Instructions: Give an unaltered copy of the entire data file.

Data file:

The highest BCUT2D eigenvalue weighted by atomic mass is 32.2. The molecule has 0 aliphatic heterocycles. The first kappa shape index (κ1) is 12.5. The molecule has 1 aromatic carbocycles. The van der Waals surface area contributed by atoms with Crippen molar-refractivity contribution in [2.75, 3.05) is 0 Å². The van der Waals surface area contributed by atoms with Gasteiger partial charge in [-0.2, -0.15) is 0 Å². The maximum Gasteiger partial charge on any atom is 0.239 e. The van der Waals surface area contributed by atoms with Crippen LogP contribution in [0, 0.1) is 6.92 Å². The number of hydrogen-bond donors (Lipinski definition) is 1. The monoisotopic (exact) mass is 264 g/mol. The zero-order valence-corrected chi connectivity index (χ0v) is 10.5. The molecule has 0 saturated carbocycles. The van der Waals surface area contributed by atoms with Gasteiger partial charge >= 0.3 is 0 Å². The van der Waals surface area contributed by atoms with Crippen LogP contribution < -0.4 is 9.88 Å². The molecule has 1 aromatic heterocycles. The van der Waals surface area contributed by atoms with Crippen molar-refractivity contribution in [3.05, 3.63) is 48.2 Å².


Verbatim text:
The highest BCUT2D eigenvalue weighted by atomic mass is 32.2. The molecule has 0 aliphatic heterocycles. The first kappa shape index (κ1) is 12.5. The molecule has 1 aromatic carbocycles. The van der Waals surface area contributed by atoms with Crippen molar-refractivity contribution in [2.75, 3.05) is 0 Å². The van der Waals surface area contributed by atoms with Gasteiger partial charge in [-0.2, -0.15) is 0 Å². The maximum Gasteiger partial charge on any atom is 0.239 e. The van der Waals surface area contributed by atoms with Crippen LogP contribution in [0, 0.1) is 6.92 Å². The number of hydrogen-bond donors (Lipinski definition) is 1. The monoisotopic (exact) mass is 264 g/mol. The zero-order valence-corrected chi connectivity index (χ0v) is 10.5. The molecule has 0 saturated carbocycles. The van der Waals surface area contributed by atoms with Gasteiger partial charge >= 0.3 is 0 Å². The van der Waals surface area contributed by atoms with Crippen LogP contribution < -0.4 is 9.88 Å². The molecule has 1 aromatic heterocycles. The van der Waals surface area contributed by atoms with Crippen molar-refractivity contribution in [3.05, 3.63) is 48.2 Å².